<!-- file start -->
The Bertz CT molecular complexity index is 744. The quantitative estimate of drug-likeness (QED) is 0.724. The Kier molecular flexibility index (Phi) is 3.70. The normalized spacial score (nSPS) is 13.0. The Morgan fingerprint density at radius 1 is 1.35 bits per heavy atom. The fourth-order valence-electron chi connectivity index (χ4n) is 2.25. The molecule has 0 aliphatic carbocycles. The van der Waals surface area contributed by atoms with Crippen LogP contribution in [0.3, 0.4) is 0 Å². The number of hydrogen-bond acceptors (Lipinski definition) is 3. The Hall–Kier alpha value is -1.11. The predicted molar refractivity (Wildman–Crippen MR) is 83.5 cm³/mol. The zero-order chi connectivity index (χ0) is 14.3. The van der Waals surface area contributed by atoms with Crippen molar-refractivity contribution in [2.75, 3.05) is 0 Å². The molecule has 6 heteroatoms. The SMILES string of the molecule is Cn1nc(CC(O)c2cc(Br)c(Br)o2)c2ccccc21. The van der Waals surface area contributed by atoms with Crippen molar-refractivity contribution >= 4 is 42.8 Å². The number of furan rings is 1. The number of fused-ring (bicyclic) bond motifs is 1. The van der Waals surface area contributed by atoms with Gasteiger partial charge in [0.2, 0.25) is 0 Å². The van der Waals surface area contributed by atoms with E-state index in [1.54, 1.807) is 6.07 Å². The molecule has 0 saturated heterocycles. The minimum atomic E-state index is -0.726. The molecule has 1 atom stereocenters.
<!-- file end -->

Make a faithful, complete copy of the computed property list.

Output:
The Bertz CT molecular complexity index is 744. The quantitative estimate of drug-likeness (QED) is 0.724. The Kier molecular flexibility index (Phi) is 3.70. The normalized spacial score (nSPS) is 13.0. The Morgan fingerprint density at radius 1 is 1.35 bits per heavy atom. The fourth-order valence-electron chi connectivity index (χ4n) is 2.25. The molecule has 0 aliphatic carbocycles. The van der Waals surface area contributed by atoms with Crippen LogP contribution in [0.3, 0.4) is 0 Å². The number of hydrogen-bond acceptors (Lipinski definition) is 3. The Hall–Kier alpha value is -1.11. The predicted molar refractivity (Wildman–Crippen MR) is 83.5 cm³/mol. The zero-order chi connectivity index (χ0) is 14.3. The van der Waals surface area contributed by atoms with Crippen molar-refractivity contribution in [2.75, 3.05) is 0 Å². The molecule has 6 heteroatoms. The SMILES string of the molecule is Cn1nc(CC(O)c2cc(Br)c(Br)o2)c2ccccc21. The van der Waals surface area contributed by atoms with Crippen molar-refractivity contribution >= 4 is 42.8 Å². The number of furan rings is 1. The number of fused-ring (bicyclic) bond motifs is 1. The van der Waals surface area contributed by atoms with Gasteiger partial charge in [0.2, 0.25) is 0 Å². The van der Waals surface area contributed by atoms with E-state index in [1.54, 1.807) is 6.07 Å². The molecule has 0 saturated heterocycles. The minimum atomic E-state index is -0.726. The molecule has 1 atom stereocenters.